Well, we are talking right now over some communication gear that we have in these studios that uses radio waves. There are radio waves bouncing across our environment all the time. We hear each other right now because we are tuned to the right frequency. We can think about data. Data that's liberated through IOT technology and put to work by advanced analytics as these radio wave that are bouncing all over the place. We don't know what to do with them until we choose a frequency to tune into. So if you take that strange metaphor, now apply it towards a business application. A business application has a prescribed workflow. There's a consistency. Born from product managers and engineering teams that have thought really hard about a problem they're trying to solve, interviewing their customers, trying, trying experiments with those customers. And finally in ultimately creating a set of applications that codify the best practices to solve that problem with the advanced technology it's prebuilt application screens, business logic, and data transformations. Data structures and analytical models that are tuned to the right frequency to solve that problem. If I could categorize the early years of IOT, it was radio wave is bouncing in every direction mm-hmm and very few signals, very few radio dials tuned to a frequency that was a clear signal. We're happy to report. Now. The O T ecosystem has tuned into the right frequencies and created. Radio stations, if you will. Mm-hmm in the form of repeatable business applications.Chris MacDonald:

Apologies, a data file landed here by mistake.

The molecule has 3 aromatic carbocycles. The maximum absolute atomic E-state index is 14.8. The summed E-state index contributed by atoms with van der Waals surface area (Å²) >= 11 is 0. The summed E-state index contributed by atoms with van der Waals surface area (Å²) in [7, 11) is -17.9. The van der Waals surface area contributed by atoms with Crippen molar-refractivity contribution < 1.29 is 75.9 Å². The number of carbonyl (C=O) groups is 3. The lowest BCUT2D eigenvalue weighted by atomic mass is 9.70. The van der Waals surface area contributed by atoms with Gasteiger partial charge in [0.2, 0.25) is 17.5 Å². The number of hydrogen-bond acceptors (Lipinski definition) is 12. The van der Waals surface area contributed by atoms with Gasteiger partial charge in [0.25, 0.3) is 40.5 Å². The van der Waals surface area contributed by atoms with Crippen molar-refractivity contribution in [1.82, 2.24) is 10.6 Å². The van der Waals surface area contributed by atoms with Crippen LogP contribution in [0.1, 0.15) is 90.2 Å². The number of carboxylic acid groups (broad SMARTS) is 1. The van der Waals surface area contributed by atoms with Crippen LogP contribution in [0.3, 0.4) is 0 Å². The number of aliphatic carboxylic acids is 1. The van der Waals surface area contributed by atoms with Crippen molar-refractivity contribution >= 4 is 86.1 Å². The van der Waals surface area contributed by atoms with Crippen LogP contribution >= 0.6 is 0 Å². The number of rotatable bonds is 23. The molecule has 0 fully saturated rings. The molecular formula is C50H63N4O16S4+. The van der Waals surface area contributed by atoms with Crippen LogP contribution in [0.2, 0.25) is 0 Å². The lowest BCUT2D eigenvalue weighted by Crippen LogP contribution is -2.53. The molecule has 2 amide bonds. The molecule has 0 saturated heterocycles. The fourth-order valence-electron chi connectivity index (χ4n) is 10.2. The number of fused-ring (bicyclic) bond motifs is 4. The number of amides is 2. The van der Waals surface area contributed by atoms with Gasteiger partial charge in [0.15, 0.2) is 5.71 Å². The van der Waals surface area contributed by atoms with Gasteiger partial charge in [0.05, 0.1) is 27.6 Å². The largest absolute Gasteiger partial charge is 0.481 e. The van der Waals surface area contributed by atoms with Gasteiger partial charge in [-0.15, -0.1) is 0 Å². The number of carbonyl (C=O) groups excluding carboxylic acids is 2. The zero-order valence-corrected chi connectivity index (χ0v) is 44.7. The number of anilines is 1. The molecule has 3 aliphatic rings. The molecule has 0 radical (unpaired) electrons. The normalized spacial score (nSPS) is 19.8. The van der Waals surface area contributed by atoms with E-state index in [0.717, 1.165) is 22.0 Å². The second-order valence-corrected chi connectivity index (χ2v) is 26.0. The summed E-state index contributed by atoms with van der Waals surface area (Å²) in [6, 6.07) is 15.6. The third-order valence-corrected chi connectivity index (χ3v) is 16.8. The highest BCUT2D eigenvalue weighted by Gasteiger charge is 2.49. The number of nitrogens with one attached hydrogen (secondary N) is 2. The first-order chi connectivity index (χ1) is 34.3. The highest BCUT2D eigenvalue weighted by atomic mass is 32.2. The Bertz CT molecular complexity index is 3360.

And I think to carry your analogy forward, I think we've come to learn that in the early days of IOT, everyone was a snowflake. Everyone was exploring the technology in a different way. They thought their unique circumstances were exactly that unique to them. But there are things that are general about service service, business outcomes have remained the same, and there are best practices that have come from over the years of how to apply this technology to tune into the right frequency. But that doesn't. Your ability to listen in different ways has to be standard, right? We can still allow for flexibility so you can consume and deliver those insights in a way that works for you while still maintaining that standardization across customers. Is that a fair statement? IJoe Biron:
think that statement applies to really any enterpri enterprise software category. Good. E R P CRM. Just go down the run the board. There is no enterprise. In the world that takes an enterprise software package in the prebuilt configuration settings logs in and starts using it. Right. That's right. But importantly, the software is designed to understand the degrees of freedom and flexibility and configurability that's required for an enterprise customer. That's got a sophisticated use case. There's 80%. That's right. Outta the box, right down the middle. The other 20% is contemplated in the design and there are extensibility mechanisms in the software to allow for that.Chris MacDonald:
Thank you, Joe. It has been a great pleasure to have you on the show. Um, I think we've derived a lot of insights, learned a lot about what our customers, um, are going through on this journey and how they can derive value from data by treating data as a strategic asset and taking advantage of these concepts like advanced analytics and digital transformation and IOT. So thank you very much, Joe, for coming on the show we appreci.Joe Biron:
Right on. Thank you, Chris, for having me.Announcer: